By John Solomou
Nicosia (Cyprus) May 29 (ANI) - In a series of seven You Tube videos released so far, and watched by more than 57 million people, notorious Turkish mafia leader Sedat Peker made bombshell revelations with his claims that the Turkish government and politicians are in cahoots with the criminal underworld.
Ultra-nationalist Peker who served a number of prison terms, including for murder, kidnapping and establishing a criminal organization, confessed that he had a role in carrying out criminal acts on behalf of powerful figures in Turkey.
Peker said that former Interior Minister Mehmet Agar was the head of the deep state in Turkey and accused Agar and former intelligence official Korkut Eken of committing several unlawful acts, while they served in their posts, including involvement in an international drug-smuggling scheme and the killing of investigative journalist Ugur Mumcu with a car bomb in Ankara and shooting dead in the Turkish- held part of Cyprus of Turkish Cypriot journalist and peace advocate Kutlu Adali in 1996. These murders remain unsolved.
The revelations made by Peker bring to mind the famous Susurluk scandal, which revealed the close relationship among the deep state in Turkey, the Grey Wolves and the Turkish mafia.
The scandal surfaced with a car-truck collision on November 3, 1996, near Susurluk, in the Balikesir province. The victims included the deputy chief of the Istanbul Police Department, a Member of Parliament, and Abdullah Catli, the leader of the Grey Wolves and a contract killer for the National Intelligence Organization (Turkey) (MIT), who was on Interpol's red list at the time of his death. It should be noted that the head of Police at the time was Mehmet Agar, who resigned from his post due to the scandal.
After his release from jail in 2014, Peker became friendly with AKP leading figures, who used him to exert pressure and beat up their opponents and commit several unlawful acts.
One of the most serious accusations made by Peker, is that AKP deputy Tolga Agar, son of Mehmet Agar, was involved in the suspicious death two years ago of Yeldana Kaharman, a 21-year-old Kyrgyz journalist, who filed a complaint against him just a day before she was found dead.
The mafia boss also alleged that Erkan Yildirim, the son of former AKP Prime Minister Binali Yildirim, was involved in a trafficking scheme to bring cocaine from Venezuela to Turkey.
He said that Erkan Yildirim was smuggling cocaine as part of a trafficking network stretching through the casino economy of northern-Cyprus and a Syrian port.
Binali Yildirim said the allegation was a lie and a slander and said that his son went to Venezuela to distribute surgical masks to combat the coronavirus.
Peker, who is believed to be in Dubai, threatened to "ruin" Interior Minister Suleyman Soylu in an eighth video he promised to post on May 30. Peker claimed that Soylu tipped him off that authorities were on his case, prompting him to flee Turkey in 2020 to avoid prosecution.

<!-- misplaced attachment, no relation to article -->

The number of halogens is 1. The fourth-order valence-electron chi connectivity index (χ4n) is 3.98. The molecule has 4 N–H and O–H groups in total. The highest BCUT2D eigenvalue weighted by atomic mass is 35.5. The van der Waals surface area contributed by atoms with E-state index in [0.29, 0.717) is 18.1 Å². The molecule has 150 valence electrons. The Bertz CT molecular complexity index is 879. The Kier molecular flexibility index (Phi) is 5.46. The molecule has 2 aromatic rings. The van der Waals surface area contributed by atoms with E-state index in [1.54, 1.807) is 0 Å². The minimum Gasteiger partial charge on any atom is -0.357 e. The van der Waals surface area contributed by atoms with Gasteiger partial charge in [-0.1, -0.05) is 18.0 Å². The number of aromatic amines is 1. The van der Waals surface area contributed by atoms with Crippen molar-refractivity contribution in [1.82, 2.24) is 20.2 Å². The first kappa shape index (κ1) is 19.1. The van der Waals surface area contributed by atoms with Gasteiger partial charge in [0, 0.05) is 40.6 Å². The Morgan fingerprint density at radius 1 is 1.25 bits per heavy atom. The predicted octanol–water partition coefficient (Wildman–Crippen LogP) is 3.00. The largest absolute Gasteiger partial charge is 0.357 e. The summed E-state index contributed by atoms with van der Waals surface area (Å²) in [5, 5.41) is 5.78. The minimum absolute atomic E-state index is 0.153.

The reason he turned against Soylu is because his family was mistreated during a police raid on his Istanbul residence last month. In all his videos Peker insisted that there is extensive collaboration between organized crime and top officials.
Responding to the mafia boss' allegations, Suleyman Soylu filed a criminal complaint against Peker last week and appeared on the national broadcaster Haberturk on May 25 in an attempt to clear his name of wrongdoing. Journalists say he was not very convincing. All the men accused by Peker vehemently deny the mafia boss' allegations.
Recent polls show that the approval ratings of the ruling AKP party have fallen by one third to 27 per cent, while Erdogan's approval rating stands at only 40 per cent. Peker's revelations may cause these numbers to fall further.
Turkey's President Recep Tayyip Erdogan denounced Peker's accusations and expressed his support for Soylu. He said: "We stand with our Interior Minister in his battle with criminal gangs, as well as with terrorist organizations. Turkey will thwart these plots and will bring organized crime bosses to Turkey to face justice."
On May 27 the Ankara Chief Prosecutors Office issued a warrant for the arrest of Sedat Peker.
What is remarkable is that Peker has not accused President Erdogan of any wrongdoing and always speaks of his "Brother Tayyip". Some observers suspect that he is in fact targeting close associates of the Turkish President, who have become quite strong, helping in this way Erdogan to get rid of them and end their political career.
No matter what Peker's real aims are, his videos confirm the suspicion that a deep state continues to exist in Turkey and indicates that AKP continues to use the underworld to further its aims against its opponents.
Peker said that in 2015, at the request of an AKP deputy, he sent his men to attack the Hurriyet newspaper to make it stop criticizing Erdogan. After this attack, Hurriyet's boss sold the paper to a pro-government media group.
Fikri Saglar, of the main opposition CHP party, says the Peker affair is part of a much bigger problem. "The government never managed to distance itself from the mafia [...] Today, it is cozying up the government. Peker's videos show it is abundantly clear that the government and the mafia are close."
Prominent Turkish journalist Murat Yetin in an interview stressed. "It is impossible for the government to remain silent over the video releases of Peker, as a boundary has been passed."
Former head of the Parliamentary Human Rights Commission Ayhan Sefer Ustun said: "Turkey should launch a countrywide campaign against the deep state and a widespread mafia structure that reached out to the inner circles of the state." (ANI)